Robert Ryman is organized by Dia Art Foundation, curator Courtney J. Martin with the
assistance from Megan Holly Witko; coordinated at Museo Jumex by Begoña Hano | Images courtesy of Museo Jumex
From March 4 to April 30, 2017, Museo Jumex will present a wide-ranging survey of the work of Robert Ryman. The exhibition, previously on view at Dia:Chelsea, brings together five decades of Ryman’s paintings from the 1950s through the 1990s. This is the artist’s first solo museum exhibition in Latin America.
In this presentation, the color, material, method, structure, and style of twenty-four paintings reveal the remarkable experimentation of Ryman’s practice. Viewers see and experience these painted frequencies of light as the color white, but the artist’s exploration of the tonal values, luminescence, and spatial effects of white were never limited to paint. His early investigations into canvas, board, and paper expanded to include aluminum, Fiberglas, and Plexiglas, and evolved into a material vocabulary that is as revolutionary as his use of various white hues. As such, Ryman’s works are often discussed in relation to Abstract Expressionism, Minimalism, and Postminimalism.
Correspondingly, the notion of “painting” is extended to three-dimensional works, where the materiality of the support surface is displayed as part of an uninterrupted interaction with the gallery architecture. The exhibition at Museo Jumex highlights Ryman’s signature innovations, including one of his first paintings with fasteners, paintings on aluminum, and a painting in baked porcelain on copper panels.
ROBERT RYMAN’S LIGHT
By Courtney J. Martin
“Light is extremely important, how it’s shown on the painting and whether it comes from the front or from the side and whether it’s a soft light or a bright light. It all activates with real light.”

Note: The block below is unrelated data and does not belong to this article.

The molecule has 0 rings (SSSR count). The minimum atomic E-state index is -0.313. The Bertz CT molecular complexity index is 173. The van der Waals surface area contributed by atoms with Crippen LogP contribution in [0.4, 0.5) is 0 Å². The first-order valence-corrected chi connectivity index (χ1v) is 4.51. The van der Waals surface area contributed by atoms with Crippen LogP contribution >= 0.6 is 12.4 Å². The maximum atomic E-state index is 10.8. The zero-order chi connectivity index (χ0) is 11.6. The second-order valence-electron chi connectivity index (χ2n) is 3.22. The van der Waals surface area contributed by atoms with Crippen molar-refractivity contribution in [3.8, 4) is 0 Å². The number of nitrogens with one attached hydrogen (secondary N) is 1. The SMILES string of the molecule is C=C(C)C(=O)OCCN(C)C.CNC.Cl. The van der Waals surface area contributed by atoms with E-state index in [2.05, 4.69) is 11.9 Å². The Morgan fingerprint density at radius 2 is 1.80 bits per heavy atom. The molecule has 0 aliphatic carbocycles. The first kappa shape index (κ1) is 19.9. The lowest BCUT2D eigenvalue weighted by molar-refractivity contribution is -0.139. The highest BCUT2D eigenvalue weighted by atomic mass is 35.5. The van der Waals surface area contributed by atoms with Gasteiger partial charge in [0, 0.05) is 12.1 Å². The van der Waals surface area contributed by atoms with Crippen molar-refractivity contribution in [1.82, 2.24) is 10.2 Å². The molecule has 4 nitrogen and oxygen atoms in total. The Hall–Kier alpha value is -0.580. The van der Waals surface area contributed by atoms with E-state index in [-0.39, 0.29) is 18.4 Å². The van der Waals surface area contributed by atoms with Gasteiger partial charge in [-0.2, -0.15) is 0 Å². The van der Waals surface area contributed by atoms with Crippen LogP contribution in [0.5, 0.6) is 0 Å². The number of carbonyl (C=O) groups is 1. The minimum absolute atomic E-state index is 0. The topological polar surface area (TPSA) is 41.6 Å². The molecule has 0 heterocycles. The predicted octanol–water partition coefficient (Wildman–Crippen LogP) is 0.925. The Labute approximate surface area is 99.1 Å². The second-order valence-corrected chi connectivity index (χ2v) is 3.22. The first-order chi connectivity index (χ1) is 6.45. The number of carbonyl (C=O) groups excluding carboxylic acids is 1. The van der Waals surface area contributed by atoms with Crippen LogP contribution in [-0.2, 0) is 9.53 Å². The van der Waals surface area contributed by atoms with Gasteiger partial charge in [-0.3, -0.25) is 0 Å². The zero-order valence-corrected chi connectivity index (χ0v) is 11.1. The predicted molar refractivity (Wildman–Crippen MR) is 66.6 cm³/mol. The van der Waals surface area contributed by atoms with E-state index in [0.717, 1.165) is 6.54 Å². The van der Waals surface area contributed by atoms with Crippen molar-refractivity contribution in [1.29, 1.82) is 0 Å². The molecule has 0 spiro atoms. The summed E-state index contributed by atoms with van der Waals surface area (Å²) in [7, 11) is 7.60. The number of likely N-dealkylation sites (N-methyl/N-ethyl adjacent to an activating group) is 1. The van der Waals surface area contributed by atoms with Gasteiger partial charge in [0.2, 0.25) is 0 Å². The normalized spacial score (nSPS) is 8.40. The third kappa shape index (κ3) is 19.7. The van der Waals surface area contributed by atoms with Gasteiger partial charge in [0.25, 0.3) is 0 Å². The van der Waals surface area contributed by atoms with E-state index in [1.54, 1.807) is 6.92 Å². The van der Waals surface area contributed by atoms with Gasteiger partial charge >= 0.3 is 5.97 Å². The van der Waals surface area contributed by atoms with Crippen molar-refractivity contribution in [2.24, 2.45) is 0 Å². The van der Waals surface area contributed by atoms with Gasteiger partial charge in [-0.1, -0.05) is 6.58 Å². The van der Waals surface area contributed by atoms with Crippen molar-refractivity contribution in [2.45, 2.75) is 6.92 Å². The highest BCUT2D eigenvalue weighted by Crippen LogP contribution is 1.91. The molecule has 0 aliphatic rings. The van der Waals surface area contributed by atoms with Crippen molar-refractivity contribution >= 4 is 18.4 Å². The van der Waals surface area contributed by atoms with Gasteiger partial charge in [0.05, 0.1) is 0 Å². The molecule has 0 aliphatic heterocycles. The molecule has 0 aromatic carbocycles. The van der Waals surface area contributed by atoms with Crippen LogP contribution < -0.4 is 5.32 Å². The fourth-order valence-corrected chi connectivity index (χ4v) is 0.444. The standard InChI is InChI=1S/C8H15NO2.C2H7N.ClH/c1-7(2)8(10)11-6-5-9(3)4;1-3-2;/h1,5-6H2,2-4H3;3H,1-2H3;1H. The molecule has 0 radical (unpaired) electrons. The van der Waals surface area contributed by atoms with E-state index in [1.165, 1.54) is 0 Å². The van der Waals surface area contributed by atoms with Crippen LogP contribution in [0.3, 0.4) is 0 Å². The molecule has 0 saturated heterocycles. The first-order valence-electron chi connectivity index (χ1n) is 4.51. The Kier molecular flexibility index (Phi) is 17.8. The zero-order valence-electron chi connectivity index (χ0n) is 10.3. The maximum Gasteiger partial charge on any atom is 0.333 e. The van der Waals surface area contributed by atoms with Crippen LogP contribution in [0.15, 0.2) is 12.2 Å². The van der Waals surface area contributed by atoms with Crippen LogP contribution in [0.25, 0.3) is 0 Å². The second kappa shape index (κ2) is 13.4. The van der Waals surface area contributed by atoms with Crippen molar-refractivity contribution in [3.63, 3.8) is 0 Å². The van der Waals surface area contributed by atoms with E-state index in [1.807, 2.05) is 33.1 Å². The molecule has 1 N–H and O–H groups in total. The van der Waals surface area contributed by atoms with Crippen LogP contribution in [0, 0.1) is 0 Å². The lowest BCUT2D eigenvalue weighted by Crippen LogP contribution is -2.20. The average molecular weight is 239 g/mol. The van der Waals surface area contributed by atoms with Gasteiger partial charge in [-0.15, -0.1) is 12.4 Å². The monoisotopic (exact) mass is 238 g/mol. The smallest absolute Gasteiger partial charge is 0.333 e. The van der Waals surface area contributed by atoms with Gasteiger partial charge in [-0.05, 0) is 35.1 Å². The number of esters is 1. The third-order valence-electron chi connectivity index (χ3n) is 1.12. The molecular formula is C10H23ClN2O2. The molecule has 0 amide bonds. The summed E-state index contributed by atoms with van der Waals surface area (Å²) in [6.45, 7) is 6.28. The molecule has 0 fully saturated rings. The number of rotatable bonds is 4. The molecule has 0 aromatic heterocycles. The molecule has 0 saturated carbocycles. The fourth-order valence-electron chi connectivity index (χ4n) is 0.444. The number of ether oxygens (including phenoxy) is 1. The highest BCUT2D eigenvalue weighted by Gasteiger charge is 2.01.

In discussions of his paintings, Robert Ryman often references something that he calls “real light.” Real light is the way in which paint reflects the natural or artificial light of its surroundings, as well as the ways in which paint absorbs and refracts light when applied to different surfaces, such as aluminum, board, canvas, paper, and plastic. Ryman also defines real light a third way: it activates painting. Though he has long painted in the artificial light of his studio, he prefers to show his work in daylight so that the varying degrees of natural light—low to high, sunny and bright to dim and blue-gray—illuminate various aspects of the work. It is as if the change of light throughout the days and seasons allows his paintings to “take on a different life” with each new cast.  Luminescence is a consideration from the beginning of his process, starting with the kind of paint used and methods of application to specific surfaces, through to the end, affecting the way in which the paintings are displayed.
While always a part of the work, the importance of light for Ryman has not always been apparent. Since the 1950s, his paintings have been both readily identified and identifiable by their achromatic surfaces, ones that transmit light without separating it into visible colors. As viewers, we experience these painted frequencies of light as white. Ryman’s early paintings include studies that examine how white, frequently perceived to be the absence of color, is in fact composed of multi-color tonal gradations. Untitled #17 (1958) is such a painting. Despite the seeming whiteness of this work, a thin black line runs along its right side, marking a space between the densely layered paint to its left and the thinly applied paint to its right, visually prohibiting the spread of pigment across the canvas. When closely examining that line, other colors lurking beneath the surface become visible—small flecks of dark orange, red, and yellow with large streaks of gray and black that are broken by layers of off-white. The dense paint is both exacting and commanding.